"Macarius, following Methodius, teaches that the very idea of the Incarnation includes the union of the Logos with pious souls, in whom He is well-pleased. In each of them a Christ is born. Thus besides the ideas of Ransom and Sacrifice of Christ for us, these theologians placed the ideas of sanctification and inner transformation of Christ in us, and they considered the latter as real and as integral a part of our redemption as the former. But the doctrine of Divine Immanence in the human heart never became quite the central truth of theology till the time of the medieval mystics. It is Eckhart who says: `The Father speaks the Word into the soul, and when the Son is born, every soul becomes Mary.'" [xcv] 67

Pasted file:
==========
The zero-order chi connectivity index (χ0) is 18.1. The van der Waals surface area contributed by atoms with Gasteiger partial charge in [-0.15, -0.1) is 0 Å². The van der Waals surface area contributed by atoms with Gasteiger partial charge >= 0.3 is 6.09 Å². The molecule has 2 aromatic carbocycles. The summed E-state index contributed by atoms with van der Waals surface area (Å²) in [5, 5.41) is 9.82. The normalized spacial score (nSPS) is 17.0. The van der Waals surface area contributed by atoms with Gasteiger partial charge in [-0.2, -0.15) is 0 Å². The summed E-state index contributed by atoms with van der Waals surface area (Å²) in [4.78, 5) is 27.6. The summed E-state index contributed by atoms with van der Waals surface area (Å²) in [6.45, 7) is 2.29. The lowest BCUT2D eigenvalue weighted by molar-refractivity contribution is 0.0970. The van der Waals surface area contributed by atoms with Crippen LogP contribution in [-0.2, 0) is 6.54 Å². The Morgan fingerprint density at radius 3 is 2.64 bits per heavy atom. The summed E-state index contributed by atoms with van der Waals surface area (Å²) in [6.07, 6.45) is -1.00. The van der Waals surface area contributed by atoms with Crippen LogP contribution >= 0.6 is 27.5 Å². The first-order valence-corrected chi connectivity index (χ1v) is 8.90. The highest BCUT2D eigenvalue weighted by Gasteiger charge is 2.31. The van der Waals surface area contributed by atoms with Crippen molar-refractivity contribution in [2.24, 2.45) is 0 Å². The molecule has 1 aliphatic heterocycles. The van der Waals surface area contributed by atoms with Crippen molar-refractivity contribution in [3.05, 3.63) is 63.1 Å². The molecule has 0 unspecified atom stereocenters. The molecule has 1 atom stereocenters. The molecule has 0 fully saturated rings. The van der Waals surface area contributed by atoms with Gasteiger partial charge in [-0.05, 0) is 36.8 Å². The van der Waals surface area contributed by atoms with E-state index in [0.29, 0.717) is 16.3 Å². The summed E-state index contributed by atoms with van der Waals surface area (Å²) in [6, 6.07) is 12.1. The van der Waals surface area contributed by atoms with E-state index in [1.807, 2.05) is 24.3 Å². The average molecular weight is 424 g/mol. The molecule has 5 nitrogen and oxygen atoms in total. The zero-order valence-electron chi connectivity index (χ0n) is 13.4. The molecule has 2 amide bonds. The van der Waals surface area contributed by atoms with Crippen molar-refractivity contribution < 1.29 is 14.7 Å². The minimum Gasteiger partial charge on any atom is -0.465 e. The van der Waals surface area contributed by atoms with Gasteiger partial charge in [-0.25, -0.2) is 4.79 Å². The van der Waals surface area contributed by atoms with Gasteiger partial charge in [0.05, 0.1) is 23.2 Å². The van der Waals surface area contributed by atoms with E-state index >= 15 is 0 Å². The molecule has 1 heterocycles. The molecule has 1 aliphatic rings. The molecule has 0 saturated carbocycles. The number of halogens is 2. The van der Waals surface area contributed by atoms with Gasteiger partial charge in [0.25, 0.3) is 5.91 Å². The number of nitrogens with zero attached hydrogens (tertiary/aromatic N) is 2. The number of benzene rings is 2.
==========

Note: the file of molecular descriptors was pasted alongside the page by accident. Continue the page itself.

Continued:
We are summoned to the new birth. Our personalities are now alive with potentiality. The hour is upon us.
The human soul must hear the challenge of the Christ soul, and realise that "Mary is blessed, not because she bore Christ bodily, but because she bore Him spiritually, and in this everyone can become like her." (Eckhart.)